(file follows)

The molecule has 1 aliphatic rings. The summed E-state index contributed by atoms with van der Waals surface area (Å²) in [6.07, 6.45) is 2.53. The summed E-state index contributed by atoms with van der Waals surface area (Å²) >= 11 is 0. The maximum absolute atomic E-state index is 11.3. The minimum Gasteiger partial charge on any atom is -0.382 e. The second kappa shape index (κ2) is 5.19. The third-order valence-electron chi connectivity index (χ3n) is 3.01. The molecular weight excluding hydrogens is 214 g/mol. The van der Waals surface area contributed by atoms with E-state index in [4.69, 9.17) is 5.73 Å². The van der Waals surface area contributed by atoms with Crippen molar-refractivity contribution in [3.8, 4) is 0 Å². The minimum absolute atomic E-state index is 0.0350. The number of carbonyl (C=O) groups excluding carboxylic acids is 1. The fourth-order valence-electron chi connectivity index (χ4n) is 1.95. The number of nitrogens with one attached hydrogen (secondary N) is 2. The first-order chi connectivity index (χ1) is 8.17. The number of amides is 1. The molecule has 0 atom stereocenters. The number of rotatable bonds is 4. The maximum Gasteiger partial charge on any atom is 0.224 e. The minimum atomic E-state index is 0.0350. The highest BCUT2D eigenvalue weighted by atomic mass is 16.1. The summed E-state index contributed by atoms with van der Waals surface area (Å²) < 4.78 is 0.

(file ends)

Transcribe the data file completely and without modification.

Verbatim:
The molecule has 1 aliphatic rings. The summed E-state index contributed by atoms with van der Waals surface area (Å²) in [6.07, 6.45) is 2.53. The summed E-state index contributed by atoms with van der Waals surface area (Å²) >= 11 is 0. The maximum absolute atomic E-state index is 11.3. The minimum Gasteiger partial charge on any atom is -0.382 e. The second kappa shape index (κ2) is 5.19. The third-order valence-electron chi connectivity index (χ3n) is 3.01. The molecular weight excluding hydrogens is 214 g/mol. The van der Waals surface area contributed by atoms with E-state index in [4.69, 9.17) is 5.73 Å². The van der Waals surface area contributed by atoms with Crippen molar-refractivity contribution in [3.8, 4) is 0 Å². The minimum absolute atomic E-state index is 0.0350. The number of carbonyl (C=O) groups excluding carboxylic acids is 1. The fourth-order valence-electron chi connectivity index (χ4n) is 1.95. The number of nitrogens with one attached hydrogen (secondary N) is 2. The first-order chi connectivity index (χ1) is 8.17. The number of amides is 1. The molecule has 0 atom stereocenters. The number of rotatable bonds is 4. The maximum Gasteiger partial charge on any atom is 0.224 e. The minimum atomic E-state index is 0.0350. The highest BCUT2D eigenvalue weighted by atomic mass is 16.1. The summed E-state index contributed by atoms with van der Waals surface area (Å²) < 4.78 is 0.